Breast Cancer Screening (PDQ®): Screening - Patient Information [NCI] - Breast Cancer Screening
MRI (magnetic resonance imaging) in women with a high risk of breast cancer
MRI is a procedure that uses a magnet, radio waves, and a computer to make a series of detailed pictures of areas inside the body. This procedure is also called nuclear magnetic resonance imaging (NMRI). MRI does not use any x-rays.
MRI is used as a screening test for women who have one or more of the following:
- Certain gene changes, such as in the BRCA1 or BRCA2 genes.
- A family history (first degree relative, such as a mother, daughter or sister) with breast cancer.
- Certain genetic syndromes, such as Li-Fraumeni or Cowden syndrome.
MRIs find breast cancer more often than mammograms do, but it is common for MRI results to appear abnormal even when there isn't any cancer.
Other screening tests are being studied in clinical trials.
Thermography is a procedure in which a special camera that senses heat is used to record the temperature of the skin that covers the breasts. A computer makes a map of the breast showing the changes in temperature. Tumors can cause temperature changes that may show up on the thermogram.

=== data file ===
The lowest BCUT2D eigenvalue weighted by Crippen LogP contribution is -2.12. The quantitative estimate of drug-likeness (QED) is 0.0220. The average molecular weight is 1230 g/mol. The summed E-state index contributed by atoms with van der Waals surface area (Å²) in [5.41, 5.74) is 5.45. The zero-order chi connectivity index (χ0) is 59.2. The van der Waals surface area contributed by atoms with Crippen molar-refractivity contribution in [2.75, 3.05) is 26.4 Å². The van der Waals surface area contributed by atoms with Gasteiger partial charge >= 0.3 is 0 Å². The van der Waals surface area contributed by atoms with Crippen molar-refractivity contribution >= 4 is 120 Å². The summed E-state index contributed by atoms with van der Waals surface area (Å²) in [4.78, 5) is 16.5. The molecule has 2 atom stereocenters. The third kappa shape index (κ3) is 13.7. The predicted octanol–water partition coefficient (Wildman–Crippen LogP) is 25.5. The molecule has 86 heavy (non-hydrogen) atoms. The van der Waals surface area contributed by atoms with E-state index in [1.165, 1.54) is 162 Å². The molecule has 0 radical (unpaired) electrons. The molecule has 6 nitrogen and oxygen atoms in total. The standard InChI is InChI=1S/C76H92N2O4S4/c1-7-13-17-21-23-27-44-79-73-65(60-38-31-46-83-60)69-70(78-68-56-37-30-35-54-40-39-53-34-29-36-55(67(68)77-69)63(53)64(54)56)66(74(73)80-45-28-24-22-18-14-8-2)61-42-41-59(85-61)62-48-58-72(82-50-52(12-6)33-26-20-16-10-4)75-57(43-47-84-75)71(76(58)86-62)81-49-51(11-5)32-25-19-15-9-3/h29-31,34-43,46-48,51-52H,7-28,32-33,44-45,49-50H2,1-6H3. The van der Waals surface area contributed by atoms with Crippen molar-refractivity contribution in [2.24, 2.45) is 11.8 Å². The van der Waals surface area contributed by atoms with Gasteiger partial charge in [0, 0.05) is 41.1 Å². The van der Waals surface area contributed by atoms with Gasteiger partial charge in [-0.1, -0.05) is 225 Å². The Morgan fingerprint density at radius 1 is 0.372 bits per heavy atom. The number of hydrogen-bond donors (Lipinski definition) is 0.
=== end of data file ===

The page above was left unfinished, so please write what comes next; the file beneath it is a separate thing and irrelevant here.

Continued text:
There have been no clinical trials of thermography to find out how well it detects breast cancer or if having the procedure decreases the risk of dying from breast cancer.
Breast tissue sampling is taking cells from breast tissue to check under a microscope. Abnormal cells in breast fluid have been linked to an increased risk of breast cancer in some studies. Scientists are studying whether breast tissue sampling can be used to find breast cancer at an early stage or predict the risk of developing breast cancer. Three ways of taking tissue samples are being studied:
- Fine-needle aspiration: A thin needle is inserted into the breast tissue around the areola (darkened area around the nipple) to take out a sample of cells and fluid.
- Nipple aspiration: The use of gentle suction to collect fluid through the nipple. This is done with a device similar to the breast pumps used by women who are breast-feeding.
- Ductal lavage: A hair-size catheter (tube) is inserted into the nipple and a small amount of salt water is released into the duct. The water picks up breast cells and is removed.
Screening clinical trials are taking place in many parts of the country. Information about ongoing clinical trials is available from the NCI Web site.